Diabetes symptoms are similar in all forms of diabetes, not just Type 1 diabetes or Type 2 diabetes.

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Getting Started: My Quick Backstory Leading Up To My Type 1 Diabetes Symptoms & Diagnosis

Really quickly, I just want to give some backstory on me so you can understand what I was working with when my Type 1 diabetes symptoms started. I’ve always been fairly to very fit and in my “proper” weight range. Hiking and exercising regularly and eating a mostly vegetarian diet for the past ten years or so. I have hypertrophic cardiomyopathy in my heart, diagnosed about 30 years earlier than most men are diagnosed, so that has had me paying attention since my late 20s. 

I wasn’t diagnosed with Type 1 diabetes until my 42nd year on earth. Which is something that comes as a bit of a shock to most. Especially since Type 1 diabetes was kind of founded with the misnomer of “juvenile diabetes.” Since my diagnosis, this is one of the things I’m very likely to explain to those seeking knowledge as a misconception that we need to eradicate.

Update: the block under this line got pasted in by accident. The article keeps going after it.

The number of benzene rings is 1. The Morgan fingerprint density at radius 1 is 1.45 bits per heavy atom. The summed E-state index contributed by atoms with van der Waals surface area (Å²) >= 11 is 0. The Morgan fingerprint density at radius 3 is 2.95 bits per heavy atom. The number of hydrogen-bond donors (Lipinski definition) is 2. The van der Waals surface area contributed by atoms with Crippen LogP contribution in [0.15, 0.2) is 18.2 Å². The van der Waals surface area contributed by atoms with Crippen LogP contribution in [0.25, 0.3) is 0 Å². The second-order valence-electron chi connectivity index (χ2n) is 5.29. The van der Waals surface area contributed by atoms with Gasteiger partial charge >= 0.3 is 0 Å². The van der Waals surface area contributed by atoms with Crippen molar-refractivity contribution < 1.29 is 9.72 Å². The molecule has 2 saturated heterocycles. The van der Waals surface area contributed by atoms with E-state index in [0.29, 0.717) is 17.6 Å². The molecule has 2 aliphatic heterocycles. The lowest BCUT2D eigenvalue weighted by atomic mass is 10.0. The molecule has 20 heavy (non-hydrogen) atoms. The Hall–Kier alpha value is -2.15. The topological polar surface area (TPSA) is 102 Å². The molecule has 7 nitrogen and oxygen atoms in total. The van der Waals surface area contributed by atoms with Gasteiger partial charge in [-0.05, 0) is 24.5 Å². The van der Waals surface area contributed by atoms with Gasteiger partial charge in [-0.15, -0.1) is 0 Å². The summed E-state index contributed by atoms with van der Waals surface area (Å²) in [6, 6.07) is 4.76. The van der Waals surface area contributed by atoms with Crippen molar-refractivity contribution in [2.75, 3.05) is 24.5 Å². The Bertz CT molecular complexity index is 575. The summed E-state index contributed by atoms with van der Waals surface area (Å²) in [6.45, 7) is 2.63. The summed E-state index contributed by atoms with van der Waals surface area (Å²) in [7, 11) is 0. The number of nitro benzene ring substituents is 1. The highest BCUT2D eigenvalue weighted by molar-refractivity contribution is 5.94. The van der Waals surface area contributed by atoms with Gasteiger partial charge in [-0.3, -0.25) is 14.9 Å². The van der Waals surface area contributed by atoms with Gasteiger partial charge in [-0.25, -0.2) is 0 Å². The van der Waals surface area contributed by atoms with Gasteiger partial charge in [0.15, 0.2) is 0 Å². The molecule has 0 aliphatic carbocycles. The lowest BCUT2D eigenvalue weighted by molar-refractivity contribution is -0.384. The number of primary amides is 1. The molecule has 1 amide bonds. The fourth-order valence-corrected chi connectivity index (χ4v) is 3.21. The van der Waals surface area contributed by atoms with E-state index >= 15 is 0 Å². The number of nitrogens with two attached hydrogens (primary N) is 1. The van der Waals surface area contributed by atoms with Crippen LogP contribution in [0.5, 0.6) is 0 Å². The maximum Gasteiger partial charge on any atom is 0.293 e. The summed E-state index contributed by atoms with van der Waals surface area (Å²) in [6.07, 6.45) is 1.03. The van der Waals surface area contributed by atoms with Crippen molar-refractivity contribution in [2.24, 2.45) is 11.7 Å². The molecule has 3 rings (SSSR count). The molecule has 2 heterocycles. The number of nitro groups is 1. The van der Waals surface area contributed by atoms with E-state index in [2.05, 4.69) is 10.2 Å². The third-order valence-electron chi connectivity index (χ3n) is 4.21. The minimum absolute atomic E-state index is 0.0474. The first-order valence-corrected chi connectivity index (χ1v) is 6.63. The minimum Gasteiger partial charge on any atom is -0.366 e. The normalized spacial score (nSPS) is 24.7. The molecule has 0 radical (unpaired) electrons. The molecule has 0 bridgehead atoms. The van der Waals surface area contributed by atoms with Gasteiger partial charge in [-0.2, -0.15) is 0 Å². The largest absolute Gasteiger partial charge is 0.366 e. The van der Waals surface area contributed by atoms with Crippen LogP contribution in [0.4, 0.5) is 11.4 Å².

While Type 1 diabetes is more prevalent in juveniles, it’s an autoimmune disease that can afflict anyone at any time, and doctors aren’t really sure what the cause is. The body just seems to gets triggered one day and starts attacking the cells in the pancreas that make insulin. And once those cells are gone, the body can’t make more. 

Hence someone with Type 1 diabetes is an “insulin-dependent diabetic.” They’ll have to give themselves insulin 24/7/365 to allow their body to process food and glucose correctly. 

So there’s my backstory; active, fairly healthy eater with very little on the medical front to write home about. Well, other than the heart thing, which is really just a maintenance issue at this point until it becomes more of an issue.